Gasoline is cheaper than mineral water in oil-producing Venezuela, where consumers can fill their tanks for less than $2. Average gas prices have risen to $2.61 a gallon in the United States, according to the U.S. Energy Information Administration.

Chavez said Venezuela could supply gasoline to Americans at half the price they now pay if intermediaries who "speculated ... and exploited consumers" were cut out.

Venezuela supplies Cuba with generously financed oil and plans to help Caribbean nations foot their oil bills.

Chavez, in Cuba to attend the graduation of Cuban-trained doctors from 28 countries, was seen off at the airport by Cuban President Fidel Castro. Washington has accused the two leaders of being a destabilizing influence in South America.

Chavez and Castro offered to give poor Americans free health care and train doctors free of charge.

Josef Ogwu said...

Why does the Nigerian government allow this to happen?

In Nigeria, it is questionable whether it is multinational oil companies like Shell or the military which hold ultimate control. Oil companies have a frightening amount of influence upon the government: 80% of Nigerian government revenues come directly from oil, over half of which is from Shell. Countless sums disappear into the pockets of military strongmen in the form of bribes and theft. In 1991 alone, $12 billion in oil funds disappeared (and have yet to be located)23. Local governments admit that oil companies bribe influential local officials to suppress action against the companies. Hence the interests of the Nigerian military regime are clear: to maintain the status quo; to continue acting on Shell's requested attacks on villagers whose farms are destroyed by the oil company; to continue silencing, by any means necessary, those who expose Shell's complete disregard for people, for the environment, for life itself. Shell and the Nigerian military government are united in this continuing violent assault of indigenous peoples and the environment. And just as oil companies exploit numerous communities in the Niger Delta, the government's involvement in the above crimes is not limited to the Ogoni.

To allow the Ogoni to continue raising local and global awareness and pressure would be political suicide for an oppressive, violent military regime, whose only mandate is its own guns24. The Nigerian military government could not allow this movement of empowerment to spread into other impoverished communities of the Niger Delta. By harassing, wounding and killing Ogoni and others, the military ensures that it remains in power and that its pockets remain lined with the blood money of Delta oil.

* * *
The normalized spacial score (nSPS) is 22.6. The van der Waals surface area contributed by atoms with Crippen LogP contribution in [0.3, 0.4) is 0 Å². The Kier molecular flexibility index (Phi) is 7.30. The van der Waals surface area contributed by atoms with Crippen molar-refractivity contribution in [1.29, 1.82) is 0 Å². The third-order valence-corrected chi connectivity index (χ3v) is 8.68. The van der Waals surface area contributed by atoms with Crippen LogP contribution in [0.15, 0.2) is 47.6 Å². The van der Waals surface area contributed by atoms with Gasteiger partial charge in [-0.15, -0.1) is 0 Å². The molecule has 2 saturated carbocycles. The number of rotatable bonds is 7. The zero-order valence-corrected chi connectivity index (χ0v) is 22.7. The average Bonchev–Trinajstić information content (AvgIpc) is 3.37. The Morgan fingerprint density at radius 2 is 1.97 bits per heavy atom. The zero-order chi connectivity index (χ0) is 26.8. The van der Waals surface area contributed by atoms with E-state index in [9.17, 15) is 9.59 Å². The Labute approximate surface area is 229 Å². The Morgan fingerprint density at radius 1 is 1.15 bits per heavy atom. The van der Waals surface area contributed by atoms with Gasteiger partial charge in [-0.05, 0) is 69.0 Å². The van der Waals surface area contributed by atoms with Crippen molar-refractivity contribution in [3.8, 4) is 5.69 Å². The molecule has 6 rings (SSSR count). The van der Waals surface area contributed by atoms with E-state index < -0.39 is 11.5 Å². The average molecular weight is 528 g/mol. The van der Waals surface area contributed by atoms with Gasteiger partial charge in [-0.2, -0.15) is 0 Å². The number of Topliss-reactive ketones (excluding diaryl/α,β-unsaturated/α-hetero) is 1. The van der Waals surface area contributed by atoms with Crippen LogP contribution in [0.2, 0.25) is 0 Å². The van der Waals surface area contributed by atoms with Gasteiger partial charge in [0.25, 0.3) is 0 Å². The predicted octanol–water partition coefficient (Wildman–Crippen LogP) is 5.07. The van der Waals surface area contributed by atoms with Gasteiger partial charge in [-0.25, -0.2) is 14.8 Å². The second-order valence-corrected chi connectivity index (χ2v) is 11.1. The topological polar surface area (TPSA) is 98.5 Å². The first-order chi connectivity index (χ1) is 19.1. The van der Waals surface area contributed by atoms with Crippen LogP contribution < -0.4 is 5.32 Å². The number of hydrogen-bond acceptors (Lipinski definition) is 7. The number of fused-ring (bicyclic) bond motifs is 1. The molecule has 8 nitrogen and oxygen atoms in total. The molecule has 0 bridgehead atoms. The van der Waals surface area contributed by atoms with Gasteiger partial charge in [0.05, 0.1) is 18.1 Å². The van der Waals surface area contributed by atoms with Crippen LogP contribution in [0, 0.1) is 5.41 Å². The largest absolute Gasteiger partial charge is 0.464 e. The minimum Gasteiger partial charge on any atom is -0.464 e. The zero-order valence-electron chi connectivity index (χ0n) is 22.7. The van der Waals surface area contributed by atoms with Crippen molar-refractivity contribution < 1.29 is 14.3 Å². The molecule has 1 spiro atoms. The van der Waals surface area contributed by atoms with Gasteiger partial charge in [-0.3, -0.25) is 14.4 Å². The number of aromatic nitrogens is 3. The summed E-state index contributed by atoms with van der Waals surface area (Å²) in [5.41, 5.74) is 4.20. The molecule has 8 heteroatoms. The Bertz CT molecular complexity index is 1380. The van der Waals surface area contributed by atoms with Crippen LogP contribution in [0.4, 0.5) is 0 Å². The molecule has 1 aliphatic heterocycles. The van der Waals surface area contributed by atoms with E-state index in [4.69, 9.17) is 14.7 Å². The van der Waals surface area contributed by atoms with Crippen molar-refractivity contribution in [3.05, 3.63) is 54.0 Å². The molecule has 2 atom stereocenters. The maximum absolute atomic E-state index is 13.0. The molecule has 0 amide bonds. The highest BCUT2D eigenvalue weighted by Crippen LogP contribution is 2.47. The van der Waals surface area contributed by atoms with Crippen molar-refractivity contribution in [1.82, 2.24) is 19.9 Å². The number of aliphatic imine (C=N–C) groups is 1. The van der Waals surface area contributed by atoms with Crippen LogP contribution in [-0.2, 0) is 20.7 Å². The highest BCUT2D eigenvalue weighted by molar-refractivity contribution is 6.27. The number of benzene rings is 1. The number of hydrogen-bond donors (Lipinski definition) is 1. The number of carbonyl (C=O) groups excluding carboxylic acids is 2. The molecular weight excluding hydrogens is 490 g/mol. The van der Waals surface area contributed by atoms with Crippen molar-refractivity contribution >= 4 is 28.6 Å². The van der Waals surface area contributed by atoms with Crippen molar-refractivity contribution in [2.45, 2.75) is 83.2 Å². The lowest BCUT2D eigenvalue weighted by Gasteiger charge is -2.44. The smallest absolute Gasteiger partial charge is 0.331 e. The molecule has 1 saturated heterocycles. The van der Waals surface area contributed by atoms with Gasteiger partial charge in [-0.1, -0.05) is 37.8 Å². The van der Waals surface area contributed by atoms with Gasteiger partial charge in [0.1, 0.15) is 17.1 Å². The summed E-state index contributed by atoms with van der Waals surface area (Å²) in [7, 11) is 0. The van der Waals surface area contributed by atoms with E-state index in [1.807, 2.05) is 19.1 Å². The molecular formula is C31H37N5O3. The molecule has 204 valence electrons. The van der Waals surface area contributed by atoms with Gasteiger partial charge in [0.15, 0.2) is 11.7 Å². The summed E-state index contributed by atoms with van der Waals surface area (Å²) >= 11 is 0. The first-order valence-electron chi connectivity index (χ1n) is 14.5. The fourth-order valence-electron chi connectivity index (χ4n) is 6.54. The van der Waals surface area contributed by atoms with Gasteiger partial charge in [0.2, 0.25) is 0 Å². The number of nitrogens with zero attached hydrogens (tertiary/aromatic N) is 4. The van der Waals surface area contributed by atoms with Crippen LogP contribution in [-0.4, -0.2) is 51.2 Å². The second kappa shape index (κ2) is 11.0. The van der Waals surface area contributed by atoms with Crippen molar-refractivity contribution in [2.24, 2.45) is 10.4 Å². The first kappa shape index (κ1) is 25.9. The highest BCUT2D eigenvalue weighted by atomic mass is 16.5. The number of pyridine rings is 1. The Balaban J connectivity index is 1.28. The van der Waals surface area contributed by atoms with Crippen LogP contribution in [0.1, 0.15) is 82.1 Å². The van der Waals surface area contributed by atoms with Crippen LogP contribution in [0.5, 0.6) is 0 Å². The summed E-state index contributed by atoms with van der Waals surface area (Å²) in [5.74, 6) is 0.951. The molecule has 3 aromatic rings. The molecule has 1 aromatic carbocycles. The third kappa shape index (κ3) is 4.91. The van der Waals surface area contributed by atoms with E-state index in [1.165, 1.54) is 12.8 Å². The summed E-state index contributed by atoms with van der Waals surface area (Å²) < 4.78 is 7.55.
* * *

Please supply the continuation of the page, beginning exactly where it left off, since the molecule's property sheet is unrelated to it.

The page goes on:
What are groups in Nigeria doing to stop Shell?

The first highly visible action organized by the Movement for Survival of the Ogoni People (MOSOP) occurred on January 4, 1993 with 300,000 Ogoni (3/5 of the population) participating in the peaceful "Ogoni Day" demonstration. The overwhelming turnout signals a solid consensus for change, for freedom from the oppressions of Shell and the military regime. MOSOP is an umbrella association of ten Ogoni groups encompassing over half of the Ogoni population. Today, MOSOP's leaders live in exile, but MOSOP remains a significant presence both in Nigeria and abroad. Since MOSOP became highly visible, other groups in oil producing regions have begun modeling their actions on MOSOP's tactics of intense yet peaceful demonstrations, pan-ethnic-group organizations, and charters based on the Ogoni Bill of Rights. The military and Shell have been careful to prevent any movements from gaining MOSOP's momentum. See The MOSOP Story by MOSOP Canada.

clintpatty said...

Jeez I didn't realize it was that bad. Environmental reasons were the main ones I started biking, but human injustice like Nigeria (and other oil producing countries too) was a factor too. It's more like the Nigerian people are being hurt by oil, not just receiving no monetary benefits from it. And I bet the majority of Americans who consume more oil than the average world citizen don't know about it either. And we get some American kid who was kidnapped that we never knew on the news for 2 weeks instead of this.

Bello Velo said...

well said